“I saw old Autumn in the misty morn Stand shadow less like silence, listening To silence.”

November 4, 2012

As fall days go, this one is just about perfect. The sun is sharply bright, the air is clear and it’s chilly, around 45˚ chilly, not quite coat weather yet. When I went to get the papers early this morning, I could smell fall. I could smell the fallen leaves and the crispness of the air. Someone had a fire going. I noticed the yellow maple leaves had fallen on the grass in a pattern drawn from a painter’s palette. I stood and took in my little bit more of my world then grabbed the papers and went inside to a house filled with the aroma of freshly brewed coffee. My senses were in overdrive.

Gracie got loose this morning. We had just gotten back from breakfast and were on our way into the house when she pulled her head out of her collar and took off down the street. She did me the courtesy of looking back at me as she ran. I called her and was totally ignored. I took out my phone and called my friends, but no one was home. Then I saw my neighbor moving his car and asked him to call Gracie. She, of course, went right to him, gave him a hug and a bunch of kisses. He held on to a wiggly, happy Gracie until I could put her collar back on. Right now she is sleeping, resting from her exploits.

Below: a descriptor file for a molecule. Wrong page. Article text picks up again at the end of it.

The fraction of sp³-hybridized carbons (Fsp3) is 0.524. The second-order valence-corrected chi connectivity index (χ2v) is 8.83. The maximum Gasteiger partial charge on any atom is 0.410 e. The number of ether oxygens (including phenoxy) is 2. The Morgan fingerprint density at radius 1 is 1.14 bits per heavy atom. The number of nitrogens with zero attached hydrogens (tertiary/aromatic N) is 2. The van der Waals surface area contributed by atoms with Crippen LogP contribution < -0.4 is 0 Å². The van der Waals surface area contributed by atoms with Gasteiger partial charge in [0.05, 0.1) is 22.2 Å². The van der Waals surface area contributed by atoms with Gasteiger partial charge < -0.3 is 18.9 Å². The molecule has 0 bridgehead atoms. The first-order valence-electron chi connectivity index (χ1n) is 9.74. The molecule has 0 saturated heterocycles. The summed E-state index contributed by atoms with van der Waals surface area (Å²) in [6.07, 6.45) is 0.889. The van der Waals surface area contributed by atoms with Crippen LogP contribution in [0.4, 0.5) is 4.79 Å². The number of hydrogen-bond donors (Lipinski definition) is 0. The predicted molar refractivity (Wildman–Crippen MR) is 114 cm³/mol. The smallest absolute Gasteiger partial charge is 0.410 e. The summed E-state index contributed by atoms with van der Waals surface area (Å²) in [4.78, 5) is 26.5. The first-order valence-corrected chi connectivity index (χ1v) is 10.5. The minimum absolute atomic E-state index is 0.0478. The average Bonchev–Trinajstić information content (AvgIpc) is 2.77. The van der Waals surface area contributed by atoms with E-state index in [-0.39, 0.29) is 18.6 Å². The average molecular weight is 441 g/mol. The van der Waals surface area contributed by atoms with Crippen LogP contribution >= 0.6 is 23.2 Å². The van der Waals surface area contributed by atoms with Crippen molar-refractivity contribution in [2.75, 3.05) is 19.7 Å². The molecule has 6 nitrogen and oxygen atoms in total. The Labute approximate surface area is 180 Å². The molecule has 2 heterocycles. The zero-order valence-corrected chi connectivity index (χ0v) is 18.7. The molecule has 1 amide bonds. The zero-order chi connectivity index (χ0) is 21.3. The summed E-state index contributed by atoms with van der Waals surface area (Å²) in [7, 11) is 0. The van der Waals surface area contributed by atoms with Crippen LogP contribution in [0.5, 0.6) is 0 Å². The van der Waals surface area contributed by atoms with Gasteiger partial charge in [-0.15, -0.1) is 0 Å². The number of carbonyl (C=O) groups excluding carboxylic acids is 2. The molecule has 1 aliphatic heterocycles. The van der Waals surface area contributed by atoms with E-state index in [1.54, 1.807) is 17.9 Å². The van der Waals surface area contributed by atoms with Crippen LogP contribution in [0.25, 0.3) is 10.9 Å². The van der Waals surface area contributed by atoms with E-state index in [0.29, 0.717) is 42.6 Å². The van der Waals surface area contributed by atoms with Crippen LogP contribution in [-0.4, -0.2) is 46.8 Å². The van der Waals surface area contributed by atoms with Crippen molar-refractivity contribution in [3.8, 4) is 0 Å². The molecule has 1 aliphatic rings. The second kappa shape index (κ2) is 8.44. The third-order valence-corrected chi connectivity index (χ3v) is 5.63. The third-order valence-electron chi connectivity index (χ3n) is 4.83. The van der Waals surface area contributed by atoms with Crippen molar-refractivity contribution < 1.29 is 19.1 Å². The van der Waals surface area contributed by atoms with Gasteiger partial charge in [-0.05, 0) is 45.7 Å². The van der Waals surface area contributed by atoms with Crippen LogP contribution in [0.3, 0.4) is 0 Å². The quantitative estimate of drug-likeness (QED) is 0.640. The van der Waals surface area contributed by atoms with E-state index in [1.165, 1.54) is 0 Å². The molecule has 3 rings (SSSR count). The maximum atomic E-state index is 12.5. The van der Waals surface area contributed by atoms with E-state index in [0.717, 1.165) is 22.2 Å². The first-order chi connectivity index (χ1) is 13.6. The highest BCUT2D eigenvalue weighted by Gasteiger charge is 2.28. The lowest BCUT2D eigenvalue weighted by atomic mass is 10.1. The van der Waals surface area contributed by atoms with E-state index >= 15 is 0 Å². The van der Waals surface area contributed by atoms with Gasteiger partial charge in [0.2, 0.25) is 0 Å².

Sunday has a different feel about it than any other day of the week. Saturday was the day for errands so Sunday is a slow day, a day for taking time. On Sunday mornings, breakfast with my friend is a ritual for us. It is when we catch up with one another. Our breakfast is slow by intent and always has plenty of time for an extra cup of coffee. When I come home, I finish reading the papers. The crossword puzzle is saved for last, and I keep going back to it during the day until I finally give up. A nap is inevitable. Tonight my friends and I will play a few games, eat some appetizers as we play then we’ll watch The Amazing Race together.

I love traditions and rituals. They are connections over time, and they are to be cherished even in such simplicity as a morning breakfast or a game of cards.